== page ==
Divided 7th Circuit: Business owner may seek discharge of back pay debt

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A divided panel of the 7th Circuit Court of Appeals has allowed an Indiana business owner to seek to discharge back pay debt in bankruptcy proceedings, rejecting the National Labor Relations Board’s argument that the debt was not dischargeable because the employees to whom the back pay was owed were “maliciously” fired.

The case of In Re: Edward L. Calvert, Appeal of: National Labor Relations Board, 17-1895, traces back to July 2002, when the International Brotherhood of Electrical Workers, Local 481, sought to become the bargaining representative for the rank-and-file electricians working of E.L.C. Electric, Inc. Edward Calvert, the company’s owner, opposed the unionization efforts, and the union lost and filed an objection with the National Labor Relations Board. Calvert, meanwhile, fired his rank-and-file workers.

Thus, the union filed a second charge with the NLRB, this time alleging the electricians were unlawfully fired, and an administrative law judge likewise found Calvert had violated the National Labor Relations Act by discriminating against the employees for exercising their statutory rights. The board affirmed that ruling and ordered E.L.C. Electric to compensate the electricians with back pay, but instead the company ceased operations in March 2006.

The ALJ then determined Calvert had shuttered his company to avoid the back pay, so the court pierced the corporate veil and held him personally liable for $437,427. The board again affirmed the ALJ, and Calvert eventually filed for Chapter 7 bankruptcy.

The NLRB argued Calvert should not be allowed to discharge the back pay debt because the debt was exempted from discharge under 11 United States Code section 523(a)(6), arising from “willful and malicious injury to another entity.” Calvert disputed that he maliciously fired the electricians, and the board sought summary judgment.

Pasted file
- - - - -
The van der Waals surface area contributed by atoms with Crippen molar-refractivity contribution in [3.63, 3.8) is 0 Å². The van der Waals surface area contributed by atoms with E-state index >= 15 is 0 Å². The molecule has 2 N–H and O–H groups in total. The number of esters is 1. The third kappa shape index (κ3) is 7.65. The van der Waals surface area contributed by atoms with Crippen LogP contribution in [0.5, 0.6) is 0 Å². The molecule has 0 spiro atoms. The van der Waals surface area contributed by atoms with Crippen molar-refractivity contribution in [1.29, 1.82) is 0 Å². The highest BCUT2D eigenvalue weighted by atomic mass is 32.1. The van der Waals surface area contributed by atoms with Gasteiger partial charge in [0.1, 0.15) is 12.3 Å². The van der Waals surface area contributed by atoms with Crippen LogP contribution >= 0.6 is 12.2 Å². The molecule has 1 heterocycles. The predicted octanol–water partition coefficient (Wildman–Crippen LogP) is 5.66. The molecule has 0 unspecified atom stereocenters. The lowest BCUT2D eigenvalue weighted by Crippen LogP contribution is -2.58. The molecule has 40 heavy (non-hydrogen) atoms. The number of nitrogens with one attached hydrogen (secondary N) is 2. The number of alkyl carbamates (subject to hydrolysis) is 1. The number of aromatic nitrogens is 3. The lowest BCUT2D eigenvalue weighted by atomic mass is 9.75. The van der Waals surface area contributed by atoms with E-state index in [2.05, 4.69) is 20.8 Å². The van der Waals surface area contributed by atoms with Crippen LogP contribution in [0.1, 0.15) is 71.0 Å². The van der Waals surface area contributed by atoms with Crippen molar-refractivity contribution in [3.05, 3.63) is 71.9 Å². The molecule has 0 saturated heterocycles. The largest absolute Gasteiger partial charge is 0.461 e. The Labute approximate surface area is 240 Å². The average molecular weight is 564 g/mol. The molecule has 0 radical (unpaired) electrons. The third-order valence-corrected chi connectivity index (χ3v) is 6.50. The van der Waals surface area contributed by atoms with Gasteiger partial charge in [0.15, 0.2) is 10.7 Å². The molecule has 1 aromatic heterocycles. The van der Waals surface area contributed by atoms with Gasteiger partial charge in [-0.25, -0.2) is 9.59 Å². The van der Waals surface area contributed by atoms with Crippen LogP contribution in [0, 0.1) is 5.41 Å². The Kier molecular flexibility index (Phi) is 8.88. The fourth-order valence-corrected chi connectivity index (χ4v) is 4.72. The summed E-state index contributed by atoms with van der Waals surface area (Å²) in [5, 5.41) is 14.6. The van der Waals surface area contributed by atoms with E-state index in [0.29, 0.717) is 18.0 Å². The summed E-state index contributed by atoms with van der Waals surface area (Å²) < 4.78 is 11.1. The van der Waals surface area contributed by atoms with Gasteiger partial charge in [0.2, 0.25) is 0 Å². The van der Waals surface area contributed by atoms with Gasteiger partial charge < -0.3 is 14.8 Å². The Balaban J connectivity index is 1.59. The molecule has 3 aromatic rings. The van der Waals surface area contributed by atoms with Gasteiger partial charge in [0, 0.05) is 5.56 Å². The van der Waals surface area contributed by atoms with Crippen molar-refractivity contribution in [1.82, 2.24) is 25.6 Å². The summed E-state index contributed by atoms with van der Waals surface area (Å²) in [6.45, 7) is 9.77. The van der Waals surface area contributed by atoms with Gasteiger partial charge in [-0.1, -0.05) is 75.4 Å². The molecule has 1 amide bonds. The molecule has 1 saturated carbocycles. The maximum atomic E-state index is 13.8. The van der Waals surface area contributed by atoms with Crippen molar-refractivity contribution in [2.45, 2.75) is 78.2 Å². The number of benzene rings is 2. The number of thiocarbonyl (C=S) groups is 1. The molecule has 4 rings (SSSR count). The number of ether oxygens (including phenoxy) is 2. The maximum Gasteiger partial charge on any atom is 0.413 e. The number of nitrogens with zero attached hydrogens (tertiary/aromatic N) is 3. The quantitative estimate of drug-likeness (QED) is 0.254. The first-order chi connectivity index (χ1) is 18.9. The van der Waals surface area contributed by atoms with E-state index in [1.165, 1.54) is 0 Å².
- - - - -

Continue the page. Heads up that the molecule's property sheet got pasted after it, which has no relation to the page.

A bankruptcy judge denied the summary judgment motion and the Indiana Southern District Court affirmed, with the latter noting the NLRB failed to analyze the elements of collateral estoppel or cite to portions of the agency record that would support preclusion. The board then appealed again to the 7th Circuit, but a majority of the panel affirmed.

Judge Diane Sykes, writing for the majority joined by Judge Frank Easterbrook, found the NLRB failed to satisfy its burden to prove issue preclusion by failing to identify the specific issues decided in the labor proceeding, instead presenting a highly general collateral estoppel argument.

“In short, the Board has not met its burden to establish that the prior agency adjudication involved and actually decided the issue of whether Calvert acted with malice, which is fatal to its preclusion argument,” Sykes wrote. “And because the Board does not challenge the bankruptcy judge’s factual finding that Calvert did not act with malice, its claim that the backpay debt is exempt from discharge under section 523(a)(6) necessarily fails. Accordingly, the judgment below is affirmed.”

But in a separate dissenting opinion, District Judge Elaine Bucklo, sitting by designation from the Northern Illinois District Court, said she would have held that “the bankruptcy court was precluded from reopening an inquiry into Calvert’s intent” in firing the electricians.

“In adjudicating the underlying 29 U.S.C. section 158(a)(3) discrimination claim in the NLRB’s favor, the ALJ conducted an analysis that ‘substantially mirrored’ the malice inquiry under 11 U.S.C. section 523(a)(6) …and determined that Calvert’s conduct was unsupported by any lawful purpose,” Bucklo wrote. “That finding should have been given preclusive effect in the bankruptcy court.”

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